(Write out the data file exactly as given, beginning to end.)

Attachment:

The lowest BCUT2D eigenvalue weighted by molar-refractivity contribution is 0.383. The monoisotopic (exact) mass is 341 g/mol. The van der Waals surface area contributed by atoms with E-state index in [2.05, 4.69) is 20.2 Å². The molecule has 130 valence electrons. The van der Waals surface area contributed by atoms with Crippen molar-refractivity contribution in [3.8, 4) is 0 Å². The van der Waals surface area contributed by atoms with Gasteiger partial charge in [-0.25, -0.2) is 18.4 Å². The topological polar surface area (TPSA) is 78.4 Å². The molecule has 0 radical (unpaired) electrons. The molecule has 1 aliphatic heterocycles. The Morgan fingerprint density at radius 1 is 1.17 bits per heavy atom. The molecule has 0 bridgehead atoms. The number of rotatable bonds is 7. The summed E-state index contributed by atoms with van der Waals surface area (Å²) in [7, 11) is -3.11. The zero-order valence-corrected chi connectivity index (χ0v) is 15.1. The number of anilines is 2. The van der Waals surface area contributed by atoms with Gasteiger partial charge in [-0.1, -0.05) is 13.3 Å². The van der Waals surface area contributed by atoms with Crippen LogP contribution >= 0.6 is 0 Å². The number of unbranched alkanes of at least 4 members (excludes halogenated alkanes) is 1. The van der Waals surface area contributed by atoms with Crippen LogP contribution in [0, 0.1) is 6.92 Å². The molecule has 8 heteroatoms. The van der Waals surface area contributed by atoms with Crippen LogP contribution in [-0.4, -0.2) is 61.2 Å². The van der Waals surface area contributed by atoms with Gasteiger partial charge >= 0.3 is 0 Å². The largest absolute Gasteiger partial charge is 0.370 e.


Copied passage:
The lowest BCUT2D eigenvalue weighted by molar-refractivity contribution is 0.383. The monoisotopic (exact) mass is 341 g/mol. The van der Waals surface area contributed by atoms with E-state index in [2.05, 4.69) is 20.2 Å². The molecule has 130 valence electrons. The van der Waals surface area contributed by atoms with Crippen molar-refractivity contribution in [3.8, 4) is 0 Å². The van der Waals surface area contributed by atoms with Gasteiger partial charge in [-0.25, -0.2) is 18.4 Å². The topological polar surface area (TPSA) is 78.4 Å². The molecule has 0 radical (unpaired) electrons. The molecule has 1 aliphatic heterocycles. The Morgan fingerprint density at radius 1 is 1.17 bits per heavy atom. The molecule has 0 bridgehead atoms. The number of rotatable bonds is 7. The summed E-state index contributed by atoms with van der Waals surface area (Å²) in [7, 11) is -3.11. The zero-order valence-corrected chi connectivity index (χ0v) is 15.1. The number of anilines is 2. The van der Waals surface area contributed by atoms with Gasteiger partial charge in [-0.1, -0.05) is 13.3 Å². The van der Waals surface area contributed by atoms with Crippen LogP contribution >= 0.6 is 0 Å². The number of unbranched alkanes of at least 4 members (excludes halogenated alkanes) is 1. The van der Waals surface area contributed by atoms with Crippen LogP contribution in [0, 0.1) is 6.92 Å². The molecule has 8 heteroatoms. The van der Waals surface area contributed by atoms with Crippen LogP contribution in [-0.4, -0.2) is 61.2 Å². The van der Waals surface area contributed by atoms with Gasteiger partial charge >= 0.3 is 0 Å². The largest absolute Gasteiger partial charge is 0.370 e.